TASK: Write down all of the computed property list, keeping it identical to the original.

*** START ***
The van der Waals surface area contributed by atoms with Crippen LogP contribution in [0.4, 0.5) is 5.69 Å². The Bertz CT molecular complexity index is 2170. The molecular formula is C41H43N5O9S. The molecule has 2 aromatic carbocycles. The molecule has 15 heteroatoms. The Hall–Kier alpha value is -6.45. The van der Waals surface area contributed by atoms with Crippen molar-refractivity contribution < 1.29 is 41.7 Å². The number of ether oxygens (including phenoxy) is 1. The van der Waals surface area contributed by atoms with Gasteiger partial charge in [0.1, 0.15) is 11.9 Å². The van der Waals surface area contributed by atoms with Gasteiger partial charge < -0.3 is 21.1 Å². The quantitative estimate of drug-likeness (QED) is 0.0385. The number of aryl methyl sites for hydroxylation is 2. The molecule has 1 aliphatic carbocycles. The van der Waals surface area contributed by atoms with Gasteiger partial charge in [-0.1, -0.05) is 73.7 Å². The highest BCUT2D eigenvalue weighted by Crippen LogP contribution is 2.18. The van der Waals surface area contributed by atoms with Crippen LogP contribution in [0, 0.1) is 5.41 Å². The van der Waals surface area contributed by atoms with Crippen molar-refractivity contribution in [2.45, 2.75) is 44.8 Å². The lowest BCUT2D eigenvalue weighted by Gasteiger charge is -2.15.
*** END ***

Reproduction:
The van der Waals surface area contributed by atoms with Crippen LogP contribution in [0.4, 0.5) is 5.69 Å². The Bertz CT molecular complexity index is 2170. The molecular formula is C41H43N5O9S. The molecule has 2 aromatic carbocycles. The molecule has 15 heteroatoms. The Hall–Kier alpha value is -6.45. The van der Waals surface area contributed by atoms with Crippen molar-refractivity contribution < 1.29 is 41.7 Å². The number of ether oxygens (including phenoxy) is 1. The van der Waals surface area contributed by atoms with Gasteiger partial charge in [0.1, 0.15) is 11.9 Å². The van der Waals surface area contributed by atoms with Gasteiger partial charge < -0.3 is 21.1 Å². The quantitative estimate of drug-likeness (QED) is 0.0385. The number of aryl methyl sites for hydroxylation is 2. The molecule has 1 aliphatic carbocycles. The van der Waals surface area contributed by atoms with Gasteiger partial charge in [-0.1, -0.05) is 73.7 Å². The highest BCUT2D eigenvalue weighted by Crippen LogP contribution is 2.18. The van der Waals surface area contributed by atoms with Crippen LogP contribution in [0, 0.1) is 5.41 Å². The van der Waals surface area contributed by atoms with Crippen molar-refractivity contribution in [2.45, 2.75) is 44.8 Å². The lowest BCUT2D eigenvalue weighted by Gasteiger charge is -2.15.